In the UK, the cost of smoking is so high it is hard to believe. The government makes huge amounts in tax revenue derived from the money that we unfortunate smokers have to spend on our expensive but disgusting habit. The World Health Organisation recently released a new evaluation of just how dire the smoking crisis is. They say that tobacco use claims 5 million lives a year. I've had to have a few chest x-rays in my life, the most recent being about a year ago. But because each time that I've had an x-ray I've been told that my chest is clear, (which to me sounds a bit like, "Hey, carry right on smoking, you're doing fine"), I've never felt the compulsion to quit. Now if that is not self-deceit, then I don't know what self-deception is.

Okay, its December and once again I'm thinking that my New Year's resolution will have to be, to make 2010 a smoke free year. I've been doing this every year for the last five years or so, but I've only managed to make the 1st of January of any given year smokefree, predictably falling back into my unhealthy habitual smoking pattern from sunrise on the morning of the 2nd. Please join hands with me to make this dream come true this time around..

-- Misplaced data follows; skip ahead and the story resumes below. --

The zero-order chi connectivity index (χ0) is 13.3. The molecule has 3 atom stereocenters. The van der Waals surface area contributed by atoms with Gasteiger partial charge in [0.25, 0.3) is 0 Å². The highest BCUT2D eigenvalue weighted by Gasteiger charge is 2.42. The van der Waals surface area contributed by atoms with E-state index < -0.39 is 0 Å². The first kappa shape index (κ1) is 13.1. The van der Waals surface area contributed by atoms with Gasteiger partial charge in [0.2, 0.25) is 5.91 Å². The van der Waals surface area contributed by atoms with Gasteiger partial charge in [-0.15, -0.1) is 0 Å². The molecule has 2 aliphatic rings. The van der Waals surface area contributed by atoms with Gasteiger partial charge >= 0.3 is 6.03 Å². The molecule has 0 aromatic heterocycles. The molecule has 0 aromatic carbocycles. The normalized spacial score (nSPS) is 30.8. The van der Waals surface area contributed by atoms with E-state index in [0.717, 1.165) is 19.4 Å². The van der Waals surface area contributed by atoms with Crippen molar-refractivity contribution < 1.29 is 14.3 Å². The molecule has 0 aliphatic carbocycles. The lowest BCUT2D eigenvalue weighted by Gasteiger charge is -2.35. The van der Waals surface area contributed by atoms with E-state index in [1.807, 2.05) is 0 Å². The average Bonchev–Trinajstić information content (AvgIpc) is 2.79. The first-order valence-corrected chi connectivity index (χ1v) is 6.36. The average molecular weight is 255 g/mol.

3 comments:

Akin said...

Hello Anengiyefa,

I can understand your situation. I started smoking at 14 and by 18, I already had 3 years of post-secondary education behind me with the freedom to smoke at school.

One day, I got religion and got engroused in it, and I just lost interest completely - I have only smoked one cigarette after that in 25 years - another story.

I was reading a book by Kenneth Copeland called How to Discipline Your Flesh and listened to a message about the Word of God and what came across was the Word of God would separate you from the unnecessary.

Will-power and determination can achieve much but honestly some battles need the force of the spirit in you.